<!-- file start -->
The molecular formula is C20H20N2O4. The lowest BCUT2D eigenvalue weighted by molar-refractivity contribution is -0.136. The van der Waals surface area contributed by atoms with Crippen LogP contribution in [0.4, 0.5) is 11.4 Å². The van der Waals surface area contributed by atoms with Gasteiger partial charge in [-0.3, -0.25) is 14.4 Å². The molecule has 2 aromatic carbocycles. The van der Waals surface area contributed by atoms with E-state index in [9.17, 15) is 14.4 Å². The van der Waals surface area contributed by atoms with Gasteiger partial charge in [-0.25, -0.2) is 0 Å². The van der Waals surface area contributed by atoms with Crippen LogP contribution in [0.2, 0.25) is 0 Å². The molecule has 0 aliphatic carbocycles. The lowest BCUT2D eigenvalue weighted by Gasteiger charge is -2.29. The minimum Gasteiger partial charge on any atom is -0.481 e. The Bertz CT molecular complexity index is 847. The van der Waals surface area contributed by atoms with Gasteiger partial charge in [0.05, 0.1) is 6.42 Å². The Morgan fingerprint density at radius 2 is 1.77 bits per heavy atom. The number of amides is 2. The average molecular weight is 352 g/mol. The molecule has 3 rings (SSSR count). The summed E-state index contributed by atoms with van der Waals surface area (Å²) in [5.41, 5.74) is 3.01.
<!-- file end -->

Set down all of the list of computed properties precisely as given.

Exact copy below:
The molecular formula is C20H20N2O4. The lowest BCUT2D eigenvalue weighted by molar-refractivity contribution is -0.136. The van der Waals surface area contributed by atoms with Crippen LogP contribution in [0.4, 0.5) is 11.4 Å². The van der Waals surface area contributed by atoms with Gasteiger partial charge in [-0.3, -0.25) is 14.4 Å². The molecule has 2 aromatic carbocycles. The van der Waals surface area contributed by atoms with E-state index in [9.17, 15) is 14.4 Å². The van der Waals surface area contributed by atoms with Gasteiger partial charge in [-0.25, -0.2) is 0 Å². The van der Waals surface area contributed by atoms with Crippen LogP contribution in [0.2, 0.25) is 0 Å². The molecule has 0 aliphatic carbocycles. The lowest BCUT2D eigenvalue weighted by Gasteiger charge is -2.29. The minimum Gasteiger partial charge on any atom is -0.481 e. The Bertz CT molecular complexity index is 847. The van der Waals surface area contributed by atoms with Gasteiger partial charge in [0.05, 0.1) is 6.42 Å². The Morgan fingerprint density at radius 2 is 1.77 bits per heavy atom. The number of amides is 2. The average molecular weight is 352 g/mol. The molecule has 3 rings (SSSR count). The summed E-state index contributed by atoms with van der Waals surface area (Å²) in [5.41, 5.74) is 3.01.